And this, believe it or not, is a good thing. One reason it’s good that God is a judge is that it’s a guarantee that all wrongs will be righted. All crimes will be punished. If we didn’t have the assurance that God would do this some day, we would despair. We would look at this world, which has so much injustice, and think that justice is impossible. We would give up. We would become cynical and jaded. Or, we would try to bring about justice ourselves. How often do we see someone get away with a crime? Perhaps we don’t see this in our own lives, but we see it in the news. There are many times where a man rapes or sexually abuses a woman and he gets away with it, or he gets some ridiculously light sentencing. There are times when evil people don’t seem to be punished for their crimes. Hitler is a great example. He committed all kinds of atrocities and the committed suicide, never facing a judge and jury for what he did. Joseph Stalin, the leader of the USSR, is responsible for the deaths of millions of people who starved or who were sent to the Gulag. He died of a brain hemorrhage at age 74. He doesn’t seem to have paid for his abuses. The list could go on and on. If there is no God who judges, these men will never be punished appropriately for what they’ve done. If there’s no God, we may be tempted to seek our own “street justice,” to become vigilantes who take the law into our own hands. And that would go very badly.
But because God is a judge who will punish every crime, we can rest assured that though evil people seem to get away with crimes, no evil will go unpunished by God. He will deal with everyone’s sin. In the end, God will punish every sin, every evil. Nothing escapes his knowledge, and no one will escape his judgment. So, we have the promise that all injustices will be addressed. And that is a good thing.
There’s another good thing about God being a judge. Everything will be evaluated. That means that everything has meaning. This past week, I happened to listen to a few sermons online. That’s not something I actually do very frequently. But I happened to listen to a sermon by Tim Keller, who pastored a church in Manhattan for over twenty-five years. In the sermon, he referenced something he wrote about in his great book, The Reason for God. Keller mentions a play written by Arthur Miller called After the Fall. In that play, there’s a character named Quentin, who looks back over his life. He says that when he was younger, he thought of life as a series of proofs. You try to prove that you’re brave and smart, that you’re a good lover and father, that you’re wise, that your life has meaning. He said he expected that his life would receive some kind of judgment, some kind of verdict. He would be justified or condemned. But then he says this: “I think now my disaster really began when I looked up one day . . . and the bench was empty. No judge in sight. And all that remained was the endless argument with oneself, this pointless litigation of existence before an empty bench. . . . Which, of course, is another way of saying—despair.” What is he saying? This character apparently is an atheist. He doesn’t believe there’s a cosmic judge. And what he realizes is that if there’s no God, no great judge who gives a verdict, then there’s no evaluation of one’s life. And that means that everything is ultimately meaningless.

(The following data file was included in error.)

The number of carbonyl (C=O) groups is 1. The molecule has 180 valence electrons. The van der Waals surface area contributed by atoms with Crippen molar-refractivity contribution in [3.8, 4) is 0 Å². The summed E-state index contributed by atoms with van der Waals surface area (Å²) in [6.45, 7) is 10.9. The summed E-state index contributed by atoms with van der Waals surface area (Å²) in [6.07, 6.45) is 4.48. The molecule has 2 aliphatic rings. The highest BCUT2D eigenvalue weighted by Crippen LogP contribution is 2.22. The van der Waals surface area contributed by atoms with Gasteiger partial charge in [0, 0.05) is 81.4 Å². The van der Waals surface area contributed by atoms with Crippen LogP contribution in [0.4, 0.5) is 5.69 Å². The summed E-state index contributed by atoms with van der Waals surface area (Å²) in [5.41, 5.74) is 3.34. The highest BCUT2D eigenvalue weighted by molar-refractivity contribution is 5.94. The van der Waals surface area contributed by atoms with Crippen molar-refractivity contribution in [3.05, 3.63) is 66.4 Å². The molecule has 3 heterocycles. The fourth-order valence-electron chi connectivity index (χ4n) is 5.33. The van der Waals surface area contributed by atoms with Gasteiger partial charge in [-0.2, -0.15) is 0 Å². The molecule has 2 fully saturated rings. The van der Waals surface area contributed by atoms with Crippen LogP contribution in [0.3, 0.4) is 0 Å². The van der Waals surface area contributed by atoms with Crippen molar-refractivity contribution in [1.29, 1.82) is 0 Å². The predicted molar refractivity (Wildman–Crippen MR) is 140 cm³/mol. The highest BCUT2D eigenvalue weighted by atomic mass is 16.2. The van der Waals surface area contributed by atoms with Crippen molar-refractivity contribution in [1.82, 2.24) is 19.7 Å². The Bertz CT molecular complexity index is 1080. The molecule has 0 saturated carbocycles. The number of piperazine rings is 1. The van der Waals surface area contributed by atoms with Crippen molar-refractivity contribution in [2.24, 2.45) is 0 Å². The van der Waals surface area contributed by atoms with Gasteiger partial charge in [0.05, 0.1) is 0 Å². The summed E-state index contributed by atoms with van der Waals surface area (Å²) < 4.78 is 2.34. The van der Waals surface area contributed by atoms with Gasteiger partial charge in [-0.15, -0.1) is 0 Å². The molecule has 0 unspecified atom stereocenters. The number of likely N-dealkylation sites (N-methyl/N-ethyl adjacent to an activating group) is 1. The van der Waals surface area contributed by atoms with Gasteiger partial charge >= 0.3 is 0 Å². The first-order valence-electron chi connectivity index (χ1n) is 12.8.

Imagine you are in school, and you work very hard to get good grades. You want some validation for the work you’re doing. You want not only to be rewarded with a good grade, but you also want to know that you’re right. You want your work to be recognized. But then, at the end of the semester, the teacher says, “I decided not to give grades.” You would be upset if you worked hard. Now, if you didn’t work at all, you might think you’re getting a good deal. But most people want their work to have meaning. They want their lives to have meaning. That means we need to have our lives evaluated, to be judged. And we certainly want other people to be judged. All of us make moral judgments: “He should have done this; she shouldn’t have done that.” Where do you think that comes from? We’re judgmental because God is a judge. And we need God to be a judge, or else there’s no moral evaluation, and there’s no justice.